Some days you just can't even. Disgraced former New York congressman Anthony Weiner is reportedly at it again, and his latest scandal is hitting new lows with every passing day. Weiner was recently outed for allegedly participating in an illicit sexting relationship with a 15-year-old girl. And while you're still gasping at the horror of that tidbit, the latest update in the alleged incident is that Weiner's cell phone records have now been subpoenaed by the U.S. Attorney's office in relation to texts he allegedly sent to the high school sophomore.
According to The New York Daily News, the Manhattan District Attorney's office issued a subpoena for 52-year-old Weiner's phone records on Thursday. A spokeswoman for U.S. Attorney Jill Westmoreland Rose said in an email that their office would be “reviewing all materials relevant to the matter.” Weiner reportedly began an online relationship with the unnamed 15-year-old girl in January. Weiner had allegedly sent racy and inappropriate texts, asking the girl to touch herself while saying his name, dress in "schoolgirl" outfits (which, since she is a schoolgirl, might just be regular clothes, I guess), and even allegedly asked her to participate in rape fantasies. Weiner acknowledged that he had exchanged "flirtatious" texts with the minor to The Daily Mail and shared this statement with the new outlet:
I have repeatedly demonstrated terrible judgement about the people I have communicated with online and the things I have sent. I am filled with regret and heartbroken for those I have hurt.
Weiner's phone "and other records" will be reviewed by Federal investigators as well as New York police authorities to determine whether or not the wildly disturbing texts he shared with the minor are criminal in nature. An NYPD spokesperson told The New York Daily News that “detectives are looking into the incident,” but did not clarify whether or not the subpoena had already been issued.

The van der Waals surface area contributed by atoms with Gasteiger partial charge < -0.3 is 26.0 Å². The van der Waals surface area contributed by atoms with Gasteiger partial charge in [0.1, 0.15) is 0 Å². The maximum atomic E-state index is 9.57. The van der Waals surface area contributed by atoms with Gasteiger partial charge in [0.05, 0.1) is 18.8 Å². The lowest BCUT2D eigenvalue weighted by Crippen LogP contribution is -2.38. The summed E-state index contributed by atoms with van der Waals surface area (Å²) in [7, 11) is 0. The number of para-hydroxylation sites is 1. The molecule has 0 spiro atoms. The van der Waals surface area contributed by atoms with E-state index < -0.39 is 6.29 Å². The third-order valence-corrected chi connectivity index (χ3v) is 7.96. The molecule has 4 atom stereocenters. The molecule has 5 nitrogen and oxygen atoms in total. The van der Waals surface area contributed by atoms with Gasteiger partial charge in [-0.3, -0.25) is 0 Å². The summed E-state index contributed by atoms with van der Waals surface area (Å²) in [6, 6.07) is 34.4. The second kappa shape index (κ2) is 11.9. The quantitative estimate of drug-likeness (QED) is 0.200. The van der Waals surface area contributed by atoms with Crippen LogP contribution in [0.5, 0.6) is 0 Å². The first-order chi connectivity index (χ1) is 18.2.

This is simply the latest in a head-scratching line of cyber scandals that have completely destroyed what was once a promising political career for Weiner, not to mention his personal life. Weiner's wife and top political Clinton aide Huma Abedin finally announced in August that her six year marriage to Weiner had ended. The two share a 4-year-old son, Jordan. Abedin has not commented about Weiner's latest sexting scandal; One can only hope that she is simply breathing the most epic sigh of relief to be out of that particular limelight.
Weiner utilized a special encryption app called Confide when texting the North Carolia teen, one that erases messages and images once they are seen. Unfortunately for Weiner, the young girl (who refused to press charges because she believed their relationship was consensual) took screen shots of the messages "T-Dog" sent her; T-Dog is apparently Weiner's new nickname. (I suppose he's gotten bored with his old nickname, "Carlos Danger.")
The details of the subpoena brought forth by federal and local authorities have yet to be released, although it is probably safe to assume that Weiner's service providers (including the encryption app Confide and another app Weiner used, Kik) could possibly be subpoenaed for their records. While it could be difficult for Confide to share its messages, the texting app Kik has it written into its policy that officials will turn over information to authorities “when [it] believe[s] that disclosure is required or permitted by law, including when responding to subpoenas, warrants, production orders, or similar instruments.”
And so ends another sad, bewildering day in the life of former New York congressman Anthony Weiner. Hopefully things only get better from here on out.